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CUPEs Annual Report on Privatization shows its not just on Parliament Hill that Canadians should be concerned about the cost of corporate influence peddling and backroom deals.

The 2002 report, released May 29, exposes the increasing corporate control of vital community services, providing ample evidence that when profits are introduced costs rise, services are cut, and quality and access suffer.

The story is the same across Canada, says National President Judy Darcy. We see cash-starved municipalities being heavily lobbied to privatize services by corporate hucksters and conflict-ridden consultants.

Called Cross-Country Sell-Off, the report documents the efforts of multinational corporations and their allies to take control of water, hospitals, schools and other public services vital to our health and quality of life. The 230-page report contains chapters that focus on Halifax, Moncton, Toronto, Regina, Calgary and Abbotsford, British Columbia.

Most of these deals are made behind closed doors, says Darcy, because they know that when they are subject to public scrutiny, the gap between the promise and the reality is obvious. And when Canadians know the facts, their opposition to privatization is fierce.

Over the past year, CUPE campaigns have helped head off or delay the privatization of a number of essential public services including Ontarios Hydro One, Vancouvers public water system and Calgarys municipal electricity utility, Enmax.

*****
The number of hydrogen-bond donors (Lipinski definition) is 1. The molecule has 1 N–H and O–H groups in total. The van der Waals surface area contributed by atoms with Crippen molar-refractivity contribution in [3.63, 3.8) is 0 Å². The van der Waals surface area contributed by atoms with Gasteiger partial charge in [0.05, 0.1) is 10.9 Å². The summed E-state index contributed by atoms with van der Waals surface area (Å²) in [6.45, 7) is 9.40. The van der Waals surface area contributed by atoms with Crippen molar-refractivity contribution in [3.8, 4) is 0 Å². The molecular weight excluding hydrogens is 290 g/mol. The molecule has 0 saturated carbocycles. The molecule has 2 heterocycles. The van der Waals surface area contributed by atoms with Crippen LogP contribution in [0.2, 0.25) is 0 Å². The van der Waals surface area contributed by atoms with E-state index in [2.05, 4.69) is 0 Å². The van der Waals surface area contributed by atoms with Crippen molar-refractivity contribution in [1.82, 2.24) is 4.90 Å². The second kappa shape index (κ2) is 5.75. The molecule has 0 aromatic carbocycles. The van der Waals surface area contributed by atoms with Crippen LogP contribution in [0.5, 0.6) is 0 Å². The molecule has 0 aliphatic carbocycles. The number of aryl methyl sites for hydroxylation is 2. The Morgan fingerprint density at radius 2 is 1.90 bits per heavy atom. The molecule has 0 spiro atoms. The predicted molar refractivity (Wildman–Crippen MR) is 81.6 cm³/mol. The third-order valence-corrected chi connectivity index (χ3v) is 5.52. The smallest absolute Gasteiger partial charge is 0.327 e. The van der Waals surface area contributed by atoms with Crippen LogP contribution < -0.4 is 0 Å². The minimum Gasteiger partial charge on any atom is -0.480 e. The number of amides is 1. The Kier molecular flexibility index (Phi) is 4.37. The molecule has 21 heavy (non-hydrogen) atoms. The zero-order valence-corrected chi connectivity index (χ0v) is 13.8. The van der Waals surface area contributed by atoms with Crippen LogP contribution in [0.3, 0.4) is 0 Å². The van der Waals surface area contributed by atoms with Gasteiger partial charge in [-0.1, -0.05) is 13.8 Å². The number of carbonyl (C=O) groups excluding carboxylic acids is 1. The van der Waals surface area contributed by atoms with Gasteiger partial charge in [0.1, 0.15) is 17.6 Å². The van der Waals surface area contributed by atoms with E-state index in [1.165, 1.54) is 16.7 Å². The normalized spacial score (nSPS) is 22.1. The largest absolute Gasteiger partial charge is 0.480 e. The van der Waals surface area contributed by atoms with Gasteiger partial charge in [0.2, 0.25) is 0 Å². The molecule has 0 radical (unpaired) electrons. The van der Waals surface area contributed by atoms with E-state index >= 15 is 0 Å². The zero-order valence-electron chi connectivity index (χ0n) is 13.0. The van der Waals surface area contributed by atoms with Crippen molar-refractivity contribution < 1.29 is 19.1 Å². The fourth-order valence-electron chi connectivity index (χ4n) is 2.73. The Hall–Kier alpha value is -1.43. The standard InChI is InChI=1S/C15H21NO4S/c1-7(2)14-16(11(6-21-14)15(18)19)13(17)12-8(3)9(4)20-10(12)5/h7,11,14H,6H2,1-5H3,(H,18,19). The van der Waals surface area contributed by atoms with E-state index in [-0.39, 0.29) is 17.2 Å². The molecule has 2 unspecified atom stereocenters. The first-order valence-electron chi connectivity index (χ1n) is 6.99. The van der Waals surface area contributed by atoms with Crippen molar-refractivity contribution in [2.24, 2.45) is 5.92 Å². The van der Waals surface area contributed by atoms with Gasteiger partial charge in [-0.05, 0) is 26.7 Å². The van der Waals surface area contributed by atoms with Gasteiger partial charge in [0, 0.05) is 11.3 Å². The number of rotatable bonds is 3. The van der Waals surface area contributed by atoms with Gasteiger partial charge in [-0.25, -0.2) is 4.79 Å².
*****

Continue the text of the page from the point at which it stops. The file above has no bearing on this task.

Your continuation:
But the threat continues from coast to coast. In Halifax, a French multinational is taking control of the citys wastewater while in Moncton, another French water giant is making moves to control the citys water distribution system.

The city of Toronto is looking at privatizing everything from child care to waste removal while in Regina, local businesses are suffering the local library contracted purchasing out-of-province.

In Calgary, the province is on the brink of approving a private hospital, and both British Columbia and Ontario are pushing privately-owned and financed hospitals, repeating a costly and dismal failure in Britain.

If it werent for international trade deals, these costly schemes wouldnt be so dangerous, but under NAFTA and the GATS, we run the risk that community control of these services will be lost forever, says Darcy.

Canadians dont want privatization in their backyard or anywhere else. Our community services, hospitals and schools should serve people, not profits.

The report can be found at cupe.ca/arp2002. Copies will be mailed to CUPE locals in the coming week.